Boston has a neighborhood called the North End. If it was any bigger we’d probably call it Little Italy. There are a gazillion tiny Italian restaurants and pasty shops crammed into a few blocks. There are old men playing bocce ball, people eating gelato, couples toasting with grappa after dinner, and–my favorite–specialty Italian grocery stores.
My sister was in town over the weekend, and she suggested we stop into one of these grocers so she could pick up a few things to take home. I was definitely down with this plan, as specialty food markets make my heart beat a little faster.
In the market I picked up (among other things) a very nice bottle of balsamic vinegar and some imported sundried tomatoes. Much like some wines and cheese, true balsamic vinegar needs to be made in a specific region of Italy using very strict guidelines. I didn’t realize that the vinegar you buy at your regular grocery store is almost certainly not balsamic vinegar, but regular vinegar that has added sugar and food coloring in order approximate balsamic.
That’s not to say that grocery store balsamic is bad. Sometimes it’s quite good. But I didn’t realize how different the two really are until I tried the real thing.
The bottle I bought is made in Italy specifically for this little grocer I visited in the North End. It’s called Rubio, and it’s aceto balsamico di Modena (which is a good thing). I spent $35 for 8.5 ounces, and believe it or not, that’s a really, really good deal for real balsamic. The highest quality vinegars are in the $100-400 dollar range, and that’s for less than four ounces. See what I mean by $35 being a good deal?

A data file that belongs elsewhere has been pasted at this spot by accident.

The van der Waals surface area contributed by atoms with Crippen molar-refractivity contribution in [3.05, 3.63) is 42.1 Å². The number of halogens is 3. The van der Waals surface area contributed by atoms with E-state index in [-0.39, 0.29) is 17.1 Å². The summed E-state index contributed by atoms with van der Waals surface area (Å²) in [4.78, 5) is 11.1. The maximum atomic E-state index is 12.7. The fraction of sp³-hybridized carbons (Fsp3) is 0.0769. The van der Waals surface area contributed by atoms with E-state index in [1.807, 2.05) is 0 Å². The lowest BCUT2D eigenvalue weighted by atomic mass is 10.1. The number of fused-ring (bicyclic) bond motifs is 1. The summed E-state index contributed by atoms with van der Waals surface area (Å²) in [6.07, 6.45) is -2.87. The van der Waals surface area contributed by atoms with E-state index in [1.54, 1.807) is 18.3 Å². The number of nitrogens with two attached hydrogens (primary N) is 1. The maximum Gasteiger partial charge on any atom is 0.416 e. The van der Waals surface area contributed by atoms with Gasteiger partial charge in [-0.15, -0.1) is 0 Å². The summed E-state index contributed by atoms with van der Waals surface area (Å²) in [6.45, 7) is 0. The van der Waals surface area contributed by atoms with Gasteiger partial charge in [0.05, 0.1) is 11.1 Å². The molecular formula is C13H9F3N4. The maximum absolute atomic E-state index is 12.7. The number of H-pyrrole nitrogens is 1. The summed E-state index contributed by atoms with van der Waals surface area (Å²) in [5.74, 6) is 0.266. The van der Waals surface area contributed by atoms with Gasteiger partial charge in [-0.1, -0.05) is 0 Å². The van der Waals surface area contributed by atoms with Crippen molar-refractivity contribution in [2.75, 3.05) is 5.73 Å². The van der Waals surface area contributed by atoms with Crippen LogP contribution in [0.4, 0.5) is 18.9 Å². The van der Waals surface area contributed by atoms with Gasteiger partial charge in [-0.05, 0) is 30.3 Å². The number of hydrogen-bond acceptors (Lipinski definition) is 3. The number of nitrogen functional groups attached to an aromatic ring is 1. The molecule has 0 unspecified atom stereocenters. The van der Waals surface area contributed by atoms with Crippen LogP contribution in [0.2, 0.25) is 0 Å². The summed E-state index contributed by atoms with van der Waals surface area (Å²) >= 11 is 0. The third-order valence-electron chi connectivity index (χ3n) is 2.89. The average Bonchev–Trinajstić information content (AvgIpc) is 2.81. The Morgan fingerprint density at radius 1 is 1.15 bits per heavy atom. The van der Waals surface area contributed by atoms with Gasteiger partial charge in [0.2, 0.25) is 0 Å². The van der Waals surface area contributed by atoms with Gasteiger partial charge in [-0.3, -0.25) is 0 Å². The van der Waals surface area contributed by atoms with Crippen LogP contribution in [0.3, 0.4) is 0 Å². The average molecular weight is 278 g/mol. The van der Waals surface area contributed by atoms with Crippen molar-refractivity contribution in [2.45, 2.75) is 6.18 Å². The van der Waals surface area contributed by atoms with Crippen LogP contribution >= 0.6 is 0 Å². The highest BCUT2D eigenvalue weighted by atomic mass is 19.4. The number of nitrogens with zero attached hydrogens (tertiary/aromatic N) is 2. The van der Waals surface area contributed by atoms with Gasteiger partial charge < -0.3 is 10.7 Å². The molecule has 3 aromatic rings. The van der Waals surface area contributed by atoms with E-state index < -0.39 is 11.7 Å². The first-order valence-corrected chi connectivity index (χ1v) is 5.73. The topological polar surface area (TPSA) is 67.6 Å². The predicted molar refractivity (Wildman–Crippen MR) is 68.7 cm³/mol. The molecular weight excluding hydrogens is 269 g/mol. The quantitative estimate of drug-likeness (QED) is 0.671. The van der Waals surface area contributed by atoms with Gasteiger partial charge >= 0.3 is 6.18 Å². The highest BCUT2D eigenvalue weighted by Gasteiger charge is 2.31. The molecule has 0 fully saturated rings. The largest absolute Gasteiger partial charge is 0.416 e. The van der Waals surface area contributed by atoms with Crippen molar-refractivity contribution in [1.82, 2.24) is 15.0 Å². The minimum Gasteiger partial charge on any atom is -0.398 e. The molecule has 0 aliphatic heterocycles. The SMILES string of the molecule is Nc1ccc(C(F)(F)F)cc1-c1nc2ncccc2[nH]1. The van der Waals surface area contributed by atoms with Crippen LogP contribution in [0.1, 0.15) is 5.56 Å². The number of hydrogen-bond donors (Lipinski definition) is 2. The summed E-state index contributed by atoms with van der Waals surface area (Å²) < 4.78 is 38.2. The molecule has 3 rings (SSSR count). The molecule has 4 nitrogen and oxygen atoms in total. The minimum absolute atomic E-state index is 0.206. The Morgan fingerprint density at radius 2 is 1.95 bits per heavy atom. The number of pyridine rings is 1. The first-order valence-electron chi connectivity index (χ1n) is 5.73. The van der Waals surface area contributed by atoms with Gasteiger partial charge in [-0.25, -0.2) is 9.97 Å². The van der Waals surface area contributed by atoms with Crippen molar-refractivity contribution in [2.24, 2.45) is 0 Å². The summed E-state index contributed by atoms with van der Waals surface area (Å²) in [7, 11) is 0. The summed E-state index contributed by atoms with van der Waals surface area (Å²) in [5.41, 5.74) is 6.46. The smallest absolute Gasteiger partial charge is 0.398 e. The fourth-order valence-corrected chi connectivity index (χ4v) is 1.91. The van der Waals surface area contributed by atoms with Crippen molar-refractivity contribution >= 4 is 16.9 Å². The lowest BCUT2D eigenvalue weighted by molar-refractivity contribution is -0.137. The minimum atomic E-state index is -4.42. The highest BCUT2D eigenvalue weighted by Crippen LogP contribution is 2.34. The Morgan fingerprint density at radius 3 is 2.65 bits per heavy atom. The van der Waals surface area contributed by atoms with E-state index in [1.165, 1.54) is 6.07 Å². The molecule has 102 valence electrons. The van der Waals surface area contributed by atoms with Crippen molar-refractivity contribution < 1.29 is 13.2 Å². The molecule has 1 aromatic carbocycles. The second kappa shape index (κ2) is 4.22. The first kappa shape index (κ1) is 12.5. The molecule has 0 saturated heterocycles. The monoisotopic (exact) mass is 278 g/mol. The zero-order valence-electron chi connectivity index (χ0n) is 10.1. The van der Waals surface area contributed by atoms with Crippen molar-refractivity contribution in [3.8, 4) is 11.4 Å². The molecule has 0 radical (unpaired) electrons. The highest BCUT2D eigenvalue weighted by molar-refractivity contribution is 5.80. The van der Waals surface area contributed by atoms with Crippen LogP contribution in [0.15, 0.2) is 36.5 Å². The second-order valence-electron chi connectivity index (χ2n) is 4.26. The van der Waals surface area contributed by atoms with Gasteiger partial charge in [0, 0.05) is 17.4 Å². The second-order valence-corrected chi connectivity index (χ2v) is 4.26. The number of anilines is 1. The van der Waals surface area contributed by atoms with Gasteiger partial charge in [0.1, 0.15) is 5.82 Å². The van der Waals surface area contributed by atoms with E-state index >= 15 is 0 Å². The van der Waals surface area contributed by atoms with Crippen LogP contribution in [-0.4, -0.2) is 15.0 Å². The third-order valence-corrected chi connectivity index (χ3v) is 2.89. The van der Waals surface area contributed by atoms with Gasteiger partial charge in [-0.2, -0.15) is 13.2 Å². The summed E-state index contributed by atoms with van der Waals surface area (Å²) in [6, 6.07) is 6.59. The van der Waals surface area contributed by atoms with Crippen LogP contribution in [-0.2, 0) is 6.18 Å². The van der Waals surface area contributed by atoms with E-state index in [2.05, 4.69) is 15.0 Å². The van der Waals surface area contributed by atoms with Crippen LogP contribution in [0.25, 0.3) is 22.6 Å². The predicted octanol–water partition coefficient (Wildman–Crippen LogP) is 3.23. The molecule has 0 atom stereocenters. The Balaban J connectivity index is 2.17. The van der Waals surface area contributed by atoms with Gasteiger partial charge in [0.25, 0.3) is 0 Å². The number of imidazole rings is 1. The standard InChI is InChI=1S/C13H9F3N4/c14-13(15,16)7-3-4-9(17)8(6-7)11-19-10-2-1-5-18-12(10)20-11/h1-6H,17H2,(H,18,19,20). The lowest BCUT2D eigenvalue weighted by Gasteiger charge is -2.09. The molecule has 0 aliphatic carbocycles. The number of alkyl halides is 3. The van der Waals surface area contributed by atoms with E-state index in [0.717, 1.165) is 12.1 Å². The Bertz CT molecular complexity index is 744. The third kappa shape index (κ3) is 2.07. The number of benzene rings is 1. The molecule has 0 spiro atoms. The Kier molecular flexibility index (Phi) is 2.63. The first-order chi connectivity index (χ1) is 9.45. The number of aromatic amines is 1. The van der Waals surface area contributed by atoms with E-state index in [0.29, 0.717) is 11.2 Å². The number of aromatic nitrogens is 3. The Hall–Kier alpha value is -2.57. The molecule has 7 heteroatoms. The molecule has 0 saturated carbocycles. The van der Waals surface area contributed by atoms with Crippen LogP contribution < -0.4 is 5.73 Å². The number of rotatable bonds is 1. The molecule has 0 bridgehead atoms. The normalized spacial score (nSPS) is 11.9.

Even if it is a good deal, is it worth it? Yes yes yes yes and yes. It’s fabulous. It’s slightly sweet, tangy, and really… deep. Robust. Indescribable. And while eight and a half ounces doesn’t sound like much, a little goes a long, long way. (If you’re interested, you can order it online here.)
When you have a few high quality ingredients, even a 10 minute lunch (it’s really that fast) is a memorable experience. When you have a few high quality ingredients, the simpler the dish the better. This little couscous number is dead easy, ridiculously quick, and so, so tasty.
Sundried Tomato and Basil Couscous with Aceto Balsamico
3 tsp Olive Oil
1/4 tsp Salt
1/4 Cup Chopped Fresh Basil
10-12 Oil Packed Sundried Tomatoes, chopped
1 Cup Couscous
1 Cup Boiling Water
1/4 Cup Pine Nuts, toasted
Aceto Balsamico di Modena
Place 1 1/2 cups of water on the stove or in a kettle to boil. In a bowl, mix the olive oil, salt, basil, tomatoes, and couscous until combined. This is what it will look like before you add the water:
Measure out 1 cup of boiling water and pour over couscous mixture. Cover with plastic wrap and let sit for 5 minutes. Meanwhile, heat a dry skillet over medium heat and add pine nuts. Stir occasionally until toasted, being careful not to burn. (Right before they begin to brown you’ll see that they become shiny. Don’t walk away because they go from toasted to burnt very quickly!) Set toasted pine nuts aside.
Lightly fluff the couscous with a fork, adding toasted pine nuts. Drizzle aceto balsamico over the top. This may be eaten immediately, but it also is very nice as a room temperature dish.